Two men were also killed in Lenoir County, North Carolina. One was electrocuted while hooking up a generator and the other while checking on his dogs outside, emergency officials said..

Earlier Saturday, officials in North Carolina’s Carteret County said two people were dead as a result of the storm. They later clarified those deaths were not related to Florence.

She called 911. No one came
Those who stayed behind gave harrowing accounts of getting trapped in their homes surrounded by water.

Annazette Riley-Cromartie said she and her family thought they’d be safe in their brick house in eastern North Carolina. But the water kept rising.

She, her husband and three children escaped into the attic, but the winds howled, and the family fled to an upper floor bedroom.

As they waited for emergency workers, they heard neighbors screaming for help. Her 6-foot-2 husband went to see what he could do, but the water was above his chest, she said.

“It’s the worst feeling in the world to hear people yelling for help, and you can’t do anything,” she said.

She said she called 911, but no one came. Eventually, a volunteer rescue team from Indiana arrived with a boat and rescued them.

Rising waters are expected to get worse
The worst is likely yet to come for places such as Conway, South Carolina, about 15 miles inland from Myrtle Beach.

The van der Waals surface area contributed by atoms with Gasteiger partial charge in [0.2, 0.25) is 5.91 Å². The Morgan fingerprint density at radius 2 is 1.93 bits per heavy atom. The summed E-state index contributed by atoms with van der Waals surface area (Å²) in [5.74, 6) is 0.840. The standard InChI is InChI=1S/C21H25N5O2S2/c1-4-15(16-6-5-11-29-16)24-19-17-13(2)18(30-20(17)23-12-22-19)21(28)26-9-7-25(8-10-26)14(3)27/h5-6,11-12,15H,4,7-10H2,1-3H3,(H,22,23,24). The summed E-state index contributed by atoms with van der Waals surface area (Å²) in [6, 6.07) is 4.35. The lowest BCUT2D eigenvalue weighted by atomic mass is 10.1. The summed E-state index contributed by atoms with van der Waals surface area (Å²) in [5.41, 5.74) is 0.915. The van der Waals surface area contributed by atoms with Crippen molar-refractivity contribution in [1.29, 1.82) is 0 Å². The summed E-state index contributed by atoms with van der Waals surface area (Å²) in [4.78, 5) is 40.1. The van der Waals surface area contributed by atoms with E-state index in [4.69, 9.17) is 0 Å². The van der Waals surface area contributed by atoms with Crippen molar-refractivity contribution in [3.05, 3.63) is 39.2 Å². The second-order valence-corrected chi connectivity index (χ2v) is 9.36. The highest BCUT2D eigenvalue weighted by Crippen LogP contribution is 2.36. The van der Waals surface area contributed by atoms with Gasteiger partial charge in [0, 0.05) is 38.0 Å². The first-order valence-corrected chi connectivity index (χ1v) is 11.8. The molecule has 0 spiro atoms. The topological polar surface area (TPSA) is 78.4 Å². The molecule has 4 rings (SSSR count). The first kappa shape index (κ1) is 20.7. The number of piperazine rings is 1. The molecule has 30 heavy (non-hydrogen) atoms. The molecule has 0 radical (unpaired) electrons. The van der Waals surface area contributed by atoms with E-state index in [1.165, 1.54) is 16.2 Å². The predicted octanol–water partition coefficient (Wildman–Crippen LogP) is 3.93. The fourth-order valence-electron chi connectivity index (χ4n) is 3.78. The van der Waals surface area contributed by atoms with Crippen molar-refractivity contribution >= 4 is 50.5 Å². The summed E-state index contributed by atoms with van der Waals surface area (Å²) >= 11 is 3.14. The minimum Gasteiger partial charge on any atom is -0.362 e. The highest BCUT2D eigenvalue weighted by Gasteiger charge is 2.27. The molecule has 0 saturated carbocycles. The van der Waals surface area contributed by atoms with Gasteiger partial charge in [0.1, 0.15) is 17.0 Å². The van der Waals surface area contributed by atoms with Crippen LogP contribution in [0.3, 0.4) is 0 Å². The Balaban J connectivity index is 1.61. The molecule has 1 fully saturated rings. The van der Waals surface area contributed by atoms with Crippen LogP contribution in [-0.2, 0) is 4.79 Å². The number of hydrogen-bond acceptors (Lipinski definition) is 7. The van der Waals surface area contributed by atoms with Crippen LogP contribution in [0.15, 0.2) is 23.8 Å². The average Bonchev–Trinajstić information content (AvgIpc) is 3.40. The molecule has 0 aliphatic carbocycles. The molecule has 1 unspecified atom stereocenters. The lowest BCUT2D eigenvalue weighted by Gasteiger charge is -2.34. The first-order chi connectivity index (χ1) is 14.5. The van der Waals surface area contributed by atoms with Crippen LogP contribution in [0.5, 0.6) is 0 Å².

Water was rising Saturday morning in a flood plain near the Waccamaw River, lapping up against homes and pooling over at least one main road.

It’s not just rain in the local area that will torment Conway, forecasters warn. Rain draining from upriver, especially from hard-hit North Carolina, will come down rivers such as the Waccamaw, which isn’t expected to crest in Conway for another three to five days.

In Lumberton, North Carolina, volunteers are working to try to prevent a repeat of what happened with 2016’s Hurricane Matthew, which left that city submerged in water for days.

Volunteers and city workers have been filling sandbags, trying to plug a low point in the city’s levee system.

But the levee will be under pressure for some time. The Lumber River was near minor flood stage Saturday morning at 12.24 feet — but it’s expected to be past major flood stage (19 feet) from Sunday morning into at least Wednesday, the National Weather Service said.

States of emergency
Rainfall totals for the storm will be similar to those in hurricanes Dennis and Floyd in 1999, the National Weather Service’s Chris Wamsley said

“The only difference is, back then it was within 14 days,” he said. With Florence, it’ll be the same amount of rainfall in three days.

Officials in several states have declared states of emergency, including in the Carolinas, Georgia, Virginia and Maryland, where coastal areas are still recovering from summer storms.

Florence is one of four named storms in the Atlantic. According to the National Hurricane Center, the storm will travel through upstate South Carolina, be downgraded to a tropical depression, then turn north toward the Ohio Valley.

As it moves near Ohio and West Virginia, it will become a remnant low. Then it will swing to the northeast in the middle of next week on a path to the Atlantic Ocean near Nova Scotia, where it will be an extratropical low with gale-force winds.